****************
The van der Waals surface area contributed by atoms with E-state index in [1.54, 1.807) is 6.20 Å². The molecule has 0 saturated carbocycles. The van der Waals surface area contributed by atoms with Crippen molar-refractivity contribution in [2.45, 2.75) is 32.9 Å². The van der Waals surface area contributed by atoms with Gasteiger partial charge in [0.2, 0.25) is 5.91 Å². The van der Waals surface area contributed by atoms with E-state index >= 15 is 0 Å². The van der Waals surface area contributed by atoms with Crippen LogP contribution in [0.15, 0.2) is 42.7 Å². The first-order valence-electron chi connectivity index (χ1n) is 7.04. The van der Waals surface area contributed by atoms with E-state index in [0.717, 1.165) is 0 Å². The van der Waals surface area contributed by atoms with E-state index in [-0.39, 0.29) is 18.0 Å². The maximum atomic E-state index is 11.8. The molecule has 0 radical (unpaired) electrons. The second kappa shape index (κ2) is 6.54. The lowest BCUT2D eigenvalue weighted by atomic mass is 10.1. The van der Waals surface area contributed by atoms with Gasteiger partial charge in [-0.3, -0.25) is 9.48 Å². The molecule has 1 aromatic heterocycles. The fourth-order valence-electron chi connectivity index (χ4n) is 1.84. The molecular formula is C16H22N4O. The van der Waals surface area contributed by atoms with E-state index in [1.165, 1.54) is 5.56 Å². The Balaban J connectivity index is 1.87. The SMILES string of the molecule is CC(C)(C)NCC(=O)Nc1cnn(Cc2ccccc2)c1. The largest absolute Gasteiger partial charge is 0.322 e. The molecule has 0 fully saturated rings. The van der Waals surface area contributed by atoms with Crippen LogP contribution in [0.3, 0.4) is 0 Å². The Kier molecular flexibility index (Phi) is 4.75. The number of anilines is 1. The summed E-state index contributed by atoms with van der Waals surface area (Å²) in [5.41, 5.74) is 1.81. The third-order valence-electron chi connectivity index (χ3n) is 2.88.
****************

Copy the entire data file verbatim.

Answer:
The van der Waals surface area contributed by atoms with E-state index in [1.54, 1.807) is 6.20 Å². The molecule has 0 saturated carbocycles. The van der Waals surface area contributed by atoms with Crippen molar-refractivity contribution in [2.45, 2.75) is 32.9 Å². The van der Waals surface area contributed by atoms with Gasteiger partial charge in [0.2, 0.25) is 5.91 Å². The van der Waals surface area contributed by atoms with E-state index >= 15 is 0 Å². The van der Waals surface area contributed by atoms with Crippen LogP contribution in [0.15, 0.2) is 42.7 Å². The first-order valence-electron chi connectivity index (χ1n) is 7.04. The van der Waals surface area contributed by atoms with E-state index in [0.717, 1.165) is 0 Å². The van der Waals surface area contributed by atoms with E-state index in [-0.39, 0.29) is 18.0 Å². The maximum atomic E-state index is 11.8. The molecule has 0 radical (unpaired) electrons. The second kappa shape index (κ2) is 6.54. The lowest BCUT2D eigenvalue weighted by atomic mass is 10.1. The van der Waals surface area contributed by atoms with Gasteiger partial charge in [-0.3, -0.25) is 9.48 Å². The molecule has 1 aromatic heterocycles. The fourth-order valence-electron chi connectivity index (χ4n) is 1.84. The molecular formula is C16H22N4O. The van der Waals surface area contributed by atoms with E-state index in [1.165, 1.54) is 5.56 Å². The Balaban J connectivity index is 1.87. The SMILES string of the molecule is CC(C)(C)NCC(=O)Nc1cnn(Cc2ccccc2)c1. The largest absolute Gasteiger partial charge is 0.322 e. The molecule has 0 fully saturated rings. The van der Waals surface area contributed by atoms with Crippen LogP contribution in [0.3, 0.4) is 0 Å². The Kier molecular flexibility index (Phi) is 4.75. The number of anilines is 1. The summed E-state index contributed by atoms with van der Waals surface area (Å²) in [5.41, 5.74) is 1.81. The third-order valence-electron chi connectivity index (χ3n) is 2.88.